A recent report from eBay sheds some new light on its payments arm, set to go solo later this year.
As retailers integrate their software applications and keep a lid on the costs of expanding infrastructure to accommodate growth, some are finding that web services create the most effective integration at the lowest cost and in the shortest time.
As retailers strive to better integrate their software applications while stemming the costs of expanding their infrastructure to accommodate growth, some are finding web services to be the way to get the most effective integration at the lowest cost and in the shortest time. Without the flexibility of web services, integrating applications would require additional program code-writing and hardware, says Don Beaver, CIO of H-E-B Grocery Co.
H-E-B, a Texas-based chain with 55,000 employees and 300 stores in Texas, Louisiana and Mexico, is developing a web services infrastructure to better integrate applications that contain information related to employees, customers and suppliers. Beaver says he`s deploying web services technology in Sun Microsystems Inc.`s Open Net Environment platform to provide application integration with the flexibility to accommodate his company`s expected growth. Web services technology incorporates Internet protocol standards that enable disparate applications and platforms to automatically share data, so that a retailer like H-E-B can, for example, enable its inventory management system to receive automated updates from its POS system for sales activity and from its vendors for scheduled product deliveries.
At London Drugs Ltd., a Vancouver, B.C.-based chain of 56 retail pharmacies, web services are expected to ease an expansion that will nearly double its number of stores over the next few years. The company is using web services development technology from Microsoft Corp., including the BizTalk Server as part of the .Net platform. "Our goal is to grow to 100 stores over the next nine years, and the web services environment we`ve set up will allow us to do that without adding significantly to our infrastructure," says Nick Curalli, general manager of information technology for London Drugs.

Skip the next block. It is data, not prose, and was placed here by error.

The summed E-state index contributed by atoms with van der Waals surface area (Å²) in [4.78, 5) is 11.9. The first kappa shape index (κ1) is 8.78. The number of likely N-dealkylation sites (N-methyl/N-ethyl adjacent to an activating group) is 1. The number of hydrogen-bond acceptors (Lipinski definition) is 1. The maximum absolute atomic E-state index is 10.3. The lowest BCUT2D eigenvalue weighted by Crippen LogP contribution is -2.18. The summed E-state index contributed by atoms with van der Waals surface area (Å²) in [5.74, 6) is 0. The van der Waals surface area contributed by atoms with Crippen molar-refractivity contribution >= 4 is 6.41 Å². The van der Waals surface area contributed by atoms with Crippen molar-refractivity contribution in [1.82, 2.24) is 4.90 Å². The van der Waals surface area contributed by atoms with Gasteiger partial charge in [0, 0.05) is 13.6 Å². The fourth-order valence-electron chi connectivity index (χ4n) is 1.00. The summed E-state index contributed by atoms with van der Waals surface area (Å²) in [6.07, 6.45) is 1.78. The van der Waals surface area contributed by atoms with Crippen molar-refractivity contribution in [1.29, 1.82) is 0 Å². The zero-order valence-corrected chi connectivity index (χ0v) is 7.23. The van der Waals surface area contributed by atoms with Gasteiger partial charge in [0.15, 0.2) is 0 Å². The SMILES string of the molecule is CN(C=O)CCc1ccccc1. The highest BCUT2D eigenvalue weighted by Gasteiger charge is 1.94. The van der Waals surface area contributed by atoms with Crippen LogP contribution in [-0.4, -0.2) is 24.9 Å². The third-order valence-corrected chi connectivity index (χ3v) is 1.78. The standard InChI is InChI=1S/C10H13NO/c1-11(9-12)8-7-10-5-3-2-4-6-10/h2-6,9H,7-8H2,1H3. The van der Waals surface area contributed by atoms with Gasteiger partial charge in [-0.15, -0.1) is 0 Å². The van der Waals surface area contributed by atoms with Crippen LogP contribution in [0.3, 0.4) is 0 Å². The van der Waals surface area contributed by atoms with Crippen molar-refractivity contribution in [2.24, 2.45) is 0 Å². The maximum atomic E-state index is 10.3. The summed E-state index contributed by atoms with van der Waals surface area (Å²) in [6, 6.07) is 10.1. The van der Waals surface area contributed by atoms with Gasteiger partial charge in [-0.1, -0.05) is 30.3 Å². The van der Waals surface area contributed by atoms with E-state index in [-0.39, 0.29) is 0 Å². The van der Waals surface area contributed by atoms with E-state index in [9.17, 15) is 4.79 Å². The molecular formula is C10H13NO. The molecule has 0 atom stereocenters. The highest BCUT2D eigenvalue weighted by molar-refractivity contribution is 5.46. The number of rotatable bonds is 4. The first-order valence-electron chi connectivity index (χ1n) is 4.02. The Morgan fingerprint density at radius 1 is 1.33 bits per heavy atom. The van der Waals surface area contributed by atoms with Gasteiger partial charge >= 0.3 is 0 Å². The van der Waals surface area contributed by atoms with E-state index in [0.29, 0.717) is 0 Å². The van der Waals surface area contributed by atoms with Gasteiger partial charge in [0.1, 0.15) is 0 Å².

In addition to extending real-time visibility into its supply chain processes, London Drugs is using web services technology to tie several in-store business applications from multiple vendors, such as payroll and human resources programs, to a central server in each store, and from the store server to headquarters. Without web services standards, this kind of in-store and corporatewide integration would require additional coding and network connections as well as a larger IT staff to maintain a more complicated system, Curalli says.